On the surface, this combination sounds like it would never work. You’ve got a hot dog, and that already comes with expectations that you’re going to put the normal ingredients on, or the Chicago dog ingredients if you’re getting crazy. I’ve had a hot dog with pulled pork and cole slaw on top as well, but that’s not as crazy as this combination.
I love peanut butter on burgers. It’s something I tried a few years ago, and it’s life changing. The peanut butter melts, and you get a gooey, savory topping. So I could accept that. The smoked gouda made sense as well, individually. Bacon? Who doesn’t want bacon on everything. BBQ sauce? I’ve had it on hot dogs, such as the pulled pork ones. Cracker jacks? That’s crazy, but I’ll accept it. All of them together? It sounds like something you’d try, just to say you’ve tried it, but something that won’t really work.
It did work. The gouda was shredded, and a bit hardened by the smoking process, making it almost the consistency of a soft cabbage. This also allowed the peanut butter to combine with the cheese, along with the BBQ sauce and bacon to get in the mix. The result is that you got every flavor in each bite. And that’s what really works here. I’m a huge fan of multiple flavors in a meal. The more flavors, the better the dish. This one had savory (peanut butter), creamy (the gouda/peanut butter combo), spicy (the BBQ sauce…I tend to like a sweeter and thicker BBQ sauce, but that wouldn’t work here, as it would overpower things and send it all in one direction, whereas the thinner and spicy BBQ sauce really contrasted well with the rest of the toppings), salty (the bacon), and of course sweet (peanut butter). As for the cracker jacks, they didn’t play a big role here. It was kind of just a surprise in each bite that only accented the overall ensemble. It didn’t really change the flavor, but added a second great flavor, kind of like putting candy on frozen yogurt. It was a nice surprise to be chewing, and then all of a sudden crunch into a kernel of caramel popcorn. That definitely added another aspect to this in terms of mouthfeel.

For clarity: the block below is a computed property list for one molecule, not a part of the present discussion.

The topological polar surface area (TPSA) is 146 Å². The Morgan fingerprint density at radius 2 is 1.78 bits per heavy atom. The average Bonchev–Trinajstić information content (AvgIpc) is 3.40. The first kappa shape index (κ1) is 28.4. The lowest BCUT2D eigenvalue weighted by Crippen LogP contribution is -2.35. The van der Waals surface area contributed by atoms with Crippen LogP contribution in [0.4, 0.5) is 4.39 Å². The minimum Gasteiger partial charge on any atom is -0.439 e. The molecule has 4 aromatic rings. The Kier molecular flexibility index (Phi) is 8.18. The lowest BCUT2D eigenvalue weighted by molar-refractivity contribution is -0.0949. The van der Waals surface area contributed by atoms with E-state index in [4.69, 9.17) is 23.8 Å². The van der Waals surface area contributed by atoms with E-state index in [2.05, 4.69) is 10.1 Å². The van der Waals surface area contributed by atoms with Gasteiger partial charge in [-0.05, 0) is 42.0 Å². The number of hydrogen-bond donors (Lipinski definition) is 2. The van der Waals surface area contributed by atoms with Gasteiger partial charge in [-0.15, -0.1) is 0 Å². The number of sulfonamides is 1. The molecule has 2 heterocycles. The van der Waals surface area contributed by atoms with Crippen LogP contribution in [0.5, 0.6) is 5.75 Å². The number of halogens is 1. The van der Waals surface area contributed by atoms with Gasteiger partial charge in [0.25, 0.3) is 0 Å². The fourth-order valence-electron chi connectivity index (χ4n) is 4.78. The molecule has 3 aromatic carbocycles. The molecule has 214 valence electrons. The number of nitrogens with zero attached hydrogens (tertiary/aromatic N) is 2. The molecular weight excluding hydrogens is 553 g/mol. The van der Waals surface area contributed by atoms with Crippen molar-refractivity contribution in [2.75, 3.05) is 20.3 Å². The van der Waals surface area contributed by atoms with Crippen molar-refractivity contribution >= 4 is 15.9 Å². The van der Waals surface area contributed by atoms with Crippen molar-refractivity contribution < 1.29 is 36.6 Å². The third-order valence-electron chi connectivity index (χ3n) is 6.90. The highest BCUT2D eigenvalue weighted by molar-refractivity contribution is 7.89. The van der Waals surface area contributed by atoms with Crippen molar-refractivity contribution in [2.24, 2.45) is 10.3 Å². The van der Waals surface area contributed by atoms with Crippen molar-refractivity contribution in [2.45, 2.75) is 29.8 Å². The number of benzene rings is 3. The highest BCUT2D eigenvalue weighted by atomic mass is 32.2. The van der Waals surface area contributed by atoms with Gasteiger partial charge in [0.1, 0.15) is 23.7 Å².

I got this with house made chips, because you always get house made chips if that’s an option.